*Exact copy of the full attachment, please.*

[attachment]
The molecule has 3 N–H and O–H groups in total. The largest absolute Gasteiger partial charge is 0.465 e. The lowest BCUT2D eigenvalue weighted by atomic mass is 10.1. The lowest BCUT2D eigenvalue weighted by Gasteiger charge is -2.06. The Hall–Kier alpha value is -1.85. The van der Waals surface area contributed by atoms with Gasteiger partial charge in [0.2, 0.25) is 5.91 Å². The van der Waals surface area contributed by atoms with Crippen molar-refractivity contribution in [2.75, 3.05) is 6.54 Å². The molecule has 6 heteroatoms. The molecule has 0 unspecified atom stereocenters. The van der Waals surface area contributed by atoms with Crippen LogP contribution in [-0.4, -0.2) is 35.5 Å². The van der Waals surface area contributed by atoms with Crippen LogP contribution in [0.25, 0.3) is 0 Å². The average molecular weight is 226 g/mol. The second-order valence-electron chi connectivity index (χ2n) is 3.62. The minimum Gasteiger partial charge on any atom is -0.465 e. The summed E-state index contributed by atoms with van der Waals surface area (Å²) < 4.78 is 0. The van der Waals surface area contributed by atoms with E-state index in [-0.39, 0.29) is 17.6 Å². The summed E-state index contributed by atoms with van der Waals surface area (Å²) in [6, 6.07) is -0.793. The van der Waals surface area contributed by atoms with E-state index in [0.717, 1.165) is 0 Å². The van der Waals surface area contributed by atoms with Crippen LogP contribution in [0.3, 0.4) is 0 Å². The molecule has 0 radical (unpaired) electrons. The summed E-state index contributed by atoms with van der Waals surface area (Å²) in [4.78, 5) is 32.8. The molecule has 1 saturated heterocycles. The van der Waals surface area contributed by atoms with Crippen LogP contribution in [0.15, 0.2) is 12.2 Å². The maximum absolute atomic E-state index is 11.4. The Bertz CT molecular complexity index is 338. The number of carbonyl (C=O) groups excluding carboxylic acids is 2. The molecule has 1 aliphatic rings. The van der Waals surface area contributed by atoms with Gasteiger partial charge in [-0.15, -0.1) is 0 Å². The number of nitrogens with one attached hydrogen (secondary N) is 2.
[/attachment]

The molecule has 3 N–H and O–H groups in total. The largest absolute Gasteiger partial charge is 0.465 e. The lowest BCUT2D eigenvalue weighted by atomic mass is 10.1. The lowest BCUT2D eigenvalue weighted by Gasteiger charge is -2.06. The Hall–Kier alpha value is -1.85. The van der Waals surface area contributed by atoms with Gasteiger partial charge in [0.2, 0.25) is 5.91 Å². The van der Waals surface area contributed by atoms with Crippen molar-refractivity contribution in [2.75, 3.05) is 6.54 Å². The molecule has 6 heteroatoms. The molecule has 0 unspecified atom stereocenters. The van der Waals surface area contributed by atoms with Crippen LogP contribution in [-0.4, -0.2) is 35.5 Å². The van der Waals surface area contributed by atoms with Crippen LogP contribution in [0.25, 0.3) is 0 Å². The average molecular weight is 226 g/mol. The second-order valence-electron chi connectivity index (χ2n) is 3.62. The minimum Gasteiger partial charge on any atom is -0.465 e. The summed E-state index contributed by atoms with van der Waals surface area (Å²) < 4.78 is 0. The van der Waals surface area contributed by atoms with E-state index in [-0.39, 0.29) is 17.6 Å². The summed E-state index contributed by atoms with van der Waals surface area (Å²) in [6, 6.07) is -0.793. The van der Waals surface area contributed by atoms with E-state index in [0.717, 1.165) is 0 Å². The van der Waals surface area contributed by atoms with Crippen LogP contribution in [0.3, 0.4) is 0 Å². The molecule has 0 radical (unpaired) electrons. The summed E-state index contributed by atoms with van der Waals surface area (Å²) in [4.78, 5) is 32.8. The molecule has 1 saturated heterocycles. The van der Waals surface area contributed by atoms with Crippen LogP contribution in [0.15, 0.2) is 12.2 Å². The maximum absolute atomic E-state index is 11.4. The Bertz CT molecular complexity index is 338. The number of carbonyl (C=O) groups excluding carboxylic acids is 2. The molecule has 1 aliphatic rings. The van der Waals surface area contributed by atoms with Gasteiger partial charge in [-0.15, -0.1) is 0 Å². The number of nitrogens with one attached hydrogen (secondary N) is 2.